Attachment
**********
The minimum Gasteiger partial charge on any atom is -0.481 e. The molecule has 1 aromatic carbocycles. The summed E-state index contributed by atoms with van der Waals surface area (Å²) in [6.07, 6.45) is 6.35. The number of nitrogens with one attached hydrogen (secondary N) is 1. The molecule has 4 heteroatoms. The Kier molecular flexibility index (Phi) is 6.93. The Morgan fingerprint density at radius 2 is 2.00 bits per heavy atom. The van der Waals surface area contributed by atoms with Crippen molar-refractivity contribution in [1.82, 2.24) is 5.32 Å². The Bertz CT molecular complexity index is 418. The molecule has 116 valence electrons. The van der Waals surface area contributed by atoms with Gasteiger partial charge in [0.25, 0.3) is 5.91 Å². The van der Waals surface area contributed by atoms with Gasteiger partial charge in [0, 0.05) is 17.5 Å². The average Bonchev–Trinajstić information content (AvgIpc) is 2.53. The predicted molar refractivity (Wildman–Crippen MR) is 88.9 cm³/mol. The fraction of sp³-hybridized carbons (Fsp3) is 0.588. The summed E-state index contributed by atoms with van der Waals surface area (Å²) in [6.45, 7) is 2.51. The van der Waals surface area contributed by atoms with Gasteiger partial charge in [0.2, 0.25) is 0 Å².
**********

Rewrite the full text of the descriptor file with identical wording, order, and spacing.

The minimum Gasteiger partial charge on any atom is -0.481 e. The molecule has 1 aromatic carbocycles. The summed E-state index contributed by atoms with van der Waals surface area (Å²) in [6.07, 6.45) is 6.35. The number of nitrogens with one attached hydrogen (secondary N) is 1. The molecule has 4 heteroatoms. The Kier molecular flexibility index (Phi) is 6.93. The Morgan fingerprint density at radius 2 is 2.00 bits per heavy atom. The van der Waals surface area contributed by atoms with Crippen molar-refractivity contribution in [1.82, 2.24) is 5.32 Å². The Bertz CT molecular complexity index is 418. The molecule has 116 valence electrons. The van der Waals surface area contributed by atoms with Gasteiger partial charge in [0.25, 0.3) is 5.91 Å². The van der Waals surface area contributed by atoms with Gasteiger partial charge in [0, 0.05) is 17.5 Å². The average Bonchev–Trinajstić information content (AvgIpc) is 2.53. The predicted molar refractivity (Wildman–Crippen MR) is 88.9 cm³/mol. The fraction of sp³-hybridized carbons (Fsp3) is 0.588. The summed E-state index contributed by atoms with van der Waals surface area (Å²) in [6.45, 7) is 2.51. The van der Waals surface area contributed by atoms with Gasteiger partial charge in [0.2, 0.25) is 0 Å².